Who We Are

About Us

Our Mission

Anchored to the successful delivery of The United Nations Sustainable Development Goals, The Wellbeing Foundation Africa strives to educate, empower, and advocate for accessible and sustainable health in Africa


Our Purpose

Through a multi-layered strategy of research, advocacy, policy development, community engagement, philanthropy and education, The Wellbeing Foundation Africa devises and implements programs.


Letter from

H.E Toyin OjoraSaraki

Founder-President, The Wellbeing Foundation

In 2004, I realised that the silence on the inadequate maternal health system in Nigeria and Africa could not continue, and it had to change. This is when I founded The Wellbeing Foundation Africa. It was actually my own traumatic experience in my home country Nigeria, where I lost my own child; which made me fully aware of the challenges and deficits every mother was experiencing, every day, every birth – be it unsanitised and old equipment to cold and unwelcoming health workers. 

I had always understood that many Nigerians suffered from lack of education and opportunity, but this inequality was most pronounced in childbirth. Every aspect of the process – from medical staff access to availability of resources to even basic cleanliness – is impacted upon by regional and national standards. The trauma of losing a child opened my eyes to how few options were available for Nigerians. For all to learn, to be vocationally skilled and to be employed. All of this is dependent on various social factors, including class, geography, and gender. Women and girls unequivocally face the greatest challenges and barriers to education, work and rights in Nigeria and across Africa.

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MamaCare

Mamacare Antenatal Education

All pregnant women are welcome to attend The Wellbeing Foundation MamaCare Antenatal Education classes. Classes are led by a qualified midwife, held weekly. Partners and family members are welcome. The sessions will give pregnant women practical information, advice and support to help prepare for birth and care for their newborn.

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Why Give:

H.E Toyin Ojora Saraki, Founder and President of the Wellbeing Foundation Africa

My video
Who We Are

Meet Our Team

H.E. Toyin Ojora Saraki
Founder and President

As Founder of The Wellbeing Foundation Africa, H.E., Mrs Toyin Saraki is a Nigerian leader & advocate for women’s & children’s health.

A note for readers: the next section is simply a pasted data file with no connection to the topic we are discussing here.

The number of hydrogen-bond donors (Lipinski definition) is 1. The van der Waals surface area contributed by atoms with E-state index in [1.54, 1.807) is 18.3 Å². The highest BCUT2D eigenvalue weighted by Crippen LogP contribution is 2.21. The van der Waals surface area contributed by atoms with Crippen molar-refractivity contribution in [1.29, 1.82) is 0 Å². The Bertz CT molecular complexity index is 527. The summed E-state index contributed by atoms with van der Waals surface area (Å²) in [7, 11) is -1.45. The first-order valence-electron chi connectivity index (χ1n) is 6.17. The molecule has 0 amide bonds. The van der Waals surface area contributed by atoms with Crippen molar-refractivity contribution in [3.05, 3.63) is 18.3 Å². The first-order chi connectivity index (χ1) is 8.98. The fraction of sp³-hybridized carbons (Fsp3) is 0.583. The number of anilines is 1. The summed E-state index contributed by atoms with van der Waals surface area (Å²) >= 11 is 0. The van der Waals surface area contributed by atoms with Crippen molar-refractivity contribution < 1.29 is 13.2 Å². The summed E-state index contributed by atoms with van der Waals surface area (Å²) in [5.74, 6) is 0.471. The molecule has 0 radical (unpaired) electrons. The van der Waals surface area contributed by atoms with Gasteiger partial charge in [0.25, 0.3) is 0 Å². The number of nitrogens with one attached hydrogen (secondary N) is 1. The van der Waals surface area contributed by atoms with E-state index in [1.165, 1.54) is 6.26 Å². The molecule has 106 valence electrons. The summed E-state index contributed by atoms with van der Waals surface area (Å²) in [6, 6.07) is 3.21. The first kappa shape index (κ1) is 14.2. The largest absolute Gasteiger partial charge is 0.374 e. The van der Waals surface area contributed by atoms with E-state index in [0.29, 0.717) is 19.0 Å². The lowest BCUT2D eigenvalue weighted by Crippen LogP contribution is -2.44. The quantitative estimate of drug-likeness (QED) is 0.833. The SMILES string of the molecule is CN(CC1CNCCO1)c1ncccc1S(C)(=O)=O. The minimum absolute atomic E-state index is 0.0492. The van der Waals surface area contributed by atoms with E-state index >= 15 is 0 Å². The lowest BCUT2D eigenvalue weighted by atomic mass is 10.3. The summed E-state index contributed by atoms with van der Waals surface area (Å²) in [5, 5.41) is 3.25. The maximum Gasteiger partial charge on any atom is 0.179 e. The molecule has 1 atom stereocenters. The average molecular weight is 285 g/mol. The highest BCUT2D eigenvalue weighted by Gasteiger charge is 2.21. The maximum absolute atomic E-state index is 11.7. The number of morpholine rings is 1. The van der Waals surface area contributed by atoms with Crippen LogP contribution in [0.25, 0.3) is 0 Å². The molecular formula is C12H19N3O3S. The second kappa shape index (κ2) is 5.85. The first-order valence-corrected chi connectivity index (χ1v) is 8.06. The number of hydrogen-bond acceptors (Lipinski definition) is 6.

Amy Oyekunle
CEO

Amy Oyekunle is gender and development professional with experience in gender research, resource mobilization and donor relationship.

Dr Luther-King Fasehun
Country Director

Dr Luther-King Fasehun is a qualified medical doctor, with expertise in healthcare management, health economics, and policy development.

Sustainable

Development Goals


Good Health and Wellbeing

Ensure healthy lives and promote well-being for all at all ages


Gender Equality

Achieve gender equality and empower all women and girls


Clean Water and Sanitation

Ensure availability and sustainable management of water and sanitation for all

What We Do

Our Programs


#MAMACARE

All pregnant women are welcome to attend The Wellbeing Foundation MamaCare Antenatal Education classes. Classes are led by a qualified midwife, held weekly. Partners and family members are welcome.

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EMONC

Emergency Obstetric and Newborn Care(EMONC). Obstetric emergencies are unpredictable and sudden. Successful management requires a rapid coordinated response by often ad hoc multi professional teams.

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Latest News

From The Blog



H.E. Mrs Toyin Saraki To Deliver Opening Address At 8th Africa Conference On Sexual Health and Rights, South Africa


The Founder of the Wellbeing Foundation Africa, Her Excellency Mrs Toyin Saraki, is to deliver the opening address at the 8th Africa Conference on Sexual Health and Rights, Johannesburg, South Africa, 14th February, 2018.



Philanthropist Toyin Saraki on her mission to end maternal mortality


Toyin Saraki never saw her baby who died. At first, when she asked to see the second of her twin girls, Saraki was told she’d been taken to another hospital. Even now — 25 years on — she doesn’t know where the baby is buried.